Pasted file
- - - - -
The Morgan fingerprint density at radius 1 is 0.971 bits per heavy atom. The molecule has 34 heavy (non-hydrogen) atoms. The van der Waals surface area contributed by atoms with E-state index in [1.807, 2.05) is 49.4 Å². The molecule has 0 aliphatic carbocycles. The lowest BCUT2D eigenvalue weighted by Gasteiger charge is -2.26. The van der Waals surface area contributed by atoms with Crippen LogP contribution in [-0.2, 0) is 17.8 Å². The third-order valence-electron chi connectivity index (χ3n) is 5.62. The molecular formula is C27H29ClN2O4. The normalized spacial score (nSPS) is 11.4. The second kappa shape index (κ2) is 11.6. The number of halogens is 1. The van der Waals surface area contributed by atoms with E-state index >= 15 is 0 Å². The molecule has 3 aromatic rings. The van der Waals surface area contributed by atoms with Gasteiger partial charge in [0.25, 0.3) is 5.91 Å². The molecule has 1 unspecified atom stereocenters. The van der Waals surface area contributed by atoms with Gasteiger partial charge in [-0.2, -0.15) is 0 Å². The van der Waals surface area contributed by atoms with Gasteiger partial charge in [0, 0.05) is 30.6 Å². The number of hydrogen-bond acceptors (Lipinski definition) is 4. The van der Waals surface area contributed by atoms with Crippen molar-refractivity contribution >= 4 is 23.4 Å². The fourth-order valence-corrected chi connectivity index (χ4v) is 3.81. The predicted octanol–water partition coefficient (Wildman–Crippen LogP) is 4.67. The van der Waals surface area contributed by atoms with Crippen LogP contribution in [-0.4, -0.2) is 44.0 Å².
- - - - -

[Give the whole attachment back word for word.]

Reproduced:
The Morgan fingerprint density at radius 1 is 0.971 bits per heavy atom. The molecule has 34 heavy (non-hydrogen) atoms. The van der Waals surface area contributed by atoms with E-state index in [1.807, 2.05) is 49.4 Å². The molecule has 0 aliphatic carbocycles. The lowest BCUT2D eigenvalue weighted by Gasteiger charge is -2.26. The van der Waals surface area contributed by atoms with Crippen LogP contribution in [-0.2, 0) is 17.8 Å². The third-order valence-electron chi connectivity index (χ3n) is 5.62. The molecular formula is C27H29ClN2O4. The normalized spacial score (nSPS) is 11.4. The second kappa shape index (κ2) is 11.6. The number of halogens is 1. The van der Waals surface area contributed by atoms with E-state index >= 15 is 0 Å². The molecule has 3 aromatic rings. The van der Waals surface area contributed by atoms with Gasteiger partial charge in [0.25, 0.3) is 5.91 Å². The molecule has 1 unspecified atom stereocenters. The van der Waals surface area contributed by atoms with Gasteiger partial charge in [-0.2, -0.15) is 0 Å². The van der Waals surface area contributed by atoms with Gasteiger partial charge in [0, 0.05) is 30.6 Å². The number of hydrogen-bond acceptors (Lipinski definition) is 4. The van der Waals surface area contributed by atoms with Crippen molar-refractivity contribution >= 4 is 23.4 Å². The fourth-order valence-corrected chi connectivity index (χ4v) is 3.81. The predicted octanol–water partition coefficient (Wildman–Crippen LogP) is 4.67. The van der Waals surface area contributed by atoms with Crippen LogP contribution in [-0.4, -0.2) is 44.0 Å².